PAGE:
, PARIS, June 2013 – President Francois Hollande on Friday called for the immediate release of two French radio journalists who went missing shortly after arriving in Syria.
The Europe 1 station said Didier Francois, 53, a seasoned reporter in troublespots, and 22-year-old photographer Edouard Elias, had gone incommunicado for 24 hours while travelling on the road to Aleppo.
“I demand that these journalists be freed immediately,” Hollande told reporters in Japan, where he is currently on a tour, without mentioning the names or affiliation of those missing.
The reporters “are not representatives of any state, they are men who work so that the world can receive information,” Hollande said.
“The press must circulate in Syria in order to provide news awaited by the entire world” on what is happening in the country, he said.
Since the start of the uprising against Syrian President Bashar al-Assad’s regime in March 2011, at least 24 journalists, including several foreigners, have been killed in the strife, according to the Reporters Without Borders watchdog group.
According to Hollande’s office, the two men were intercepted at a check-point.
“They disappeared, we must be careful. We don’t know who took them, sometimes opposition groups do such things,” a source in the president’s entourage said.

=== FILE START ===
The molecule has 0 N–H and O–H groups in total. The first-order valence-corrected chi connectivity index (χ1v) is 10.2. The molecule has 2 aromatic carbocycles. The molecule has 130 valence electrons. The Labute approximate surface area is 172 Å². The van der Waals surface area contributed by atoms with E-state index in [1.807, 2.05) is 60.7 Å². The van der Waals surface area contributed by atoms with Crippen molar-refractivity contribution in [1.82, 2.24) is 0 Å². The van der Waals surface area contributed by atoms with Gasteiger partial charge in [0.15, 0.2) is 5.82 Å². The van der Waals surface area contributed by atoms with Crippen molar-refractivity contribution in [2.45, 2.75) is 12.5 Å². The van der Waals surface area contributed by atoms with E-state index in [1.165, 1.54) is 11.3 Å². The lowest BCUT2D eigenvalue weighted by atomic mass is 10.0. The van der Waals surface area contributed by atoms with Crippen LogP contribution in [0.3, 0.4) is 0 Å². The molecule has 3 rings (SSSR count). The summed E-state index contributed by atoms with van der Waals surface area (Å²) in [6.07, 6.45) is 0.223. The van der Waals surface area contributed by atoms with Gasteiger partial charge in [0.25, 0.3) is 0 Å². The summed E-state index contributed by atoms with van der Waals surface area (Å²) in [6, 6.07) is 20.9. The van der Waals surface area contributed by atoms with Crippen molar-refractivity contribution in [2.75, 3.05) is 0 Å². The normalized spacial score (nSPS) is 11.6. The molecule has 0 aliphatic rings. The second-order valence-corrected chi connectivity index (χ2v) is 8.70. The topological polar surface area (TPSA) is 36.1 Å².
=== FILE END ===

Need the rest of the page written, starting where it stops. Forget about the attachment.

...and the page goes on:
French foreign ministry spokesman Philippe Lalliot said Francois and Elias could have been “kidnapped given that they were in an area where the situation is extremely dangerous.”
“We are trying to locate them using all the means at our disposal. We cannot rule out any hypotheses,” he said, adding that he had “no information at the moment about who (possibly abducted them) and why.”
Syrian regime forces were Friday trying to follow up on their victory in a key town near the Lebanon border by sending reinforcements to battle rebels in Homs and the northern province of Aleppo.
Europe 1 said it was in constant touch with French authorities. France does not have a diplomatic mission in Syria and its interests there are handled by the Romanian embassy.
The missing reporters, who crossed into Syria from Turkey late Wednesday, are veterans of war reporting, having covered events in Africa and the Middle East. Elias provided several photographs to AFP in February from Aleppo.
US reporter James Foley, a freelancer who worked for AFP, GlobalPost and other outlets, is believed to have been seized by armed men in northern Syria’s Idlib province on November 22. The 39-year-old remains missing.
Domenico Quirico from Italy’s La Stampa newspaper has been missing since April but the Italian foreign ministry and the daily recently said he was “alive” and still in Syria.
Assad’s regime is largely Alawite, an offshoot of Shiite Islam, while the rebels seeking to topple it are mainly Sunni Muslims.
More than 94,000 people have been killed and some 1.6 million Syrians have fled the country since the civil war began after a crackdown on protests against the regime in March 2011.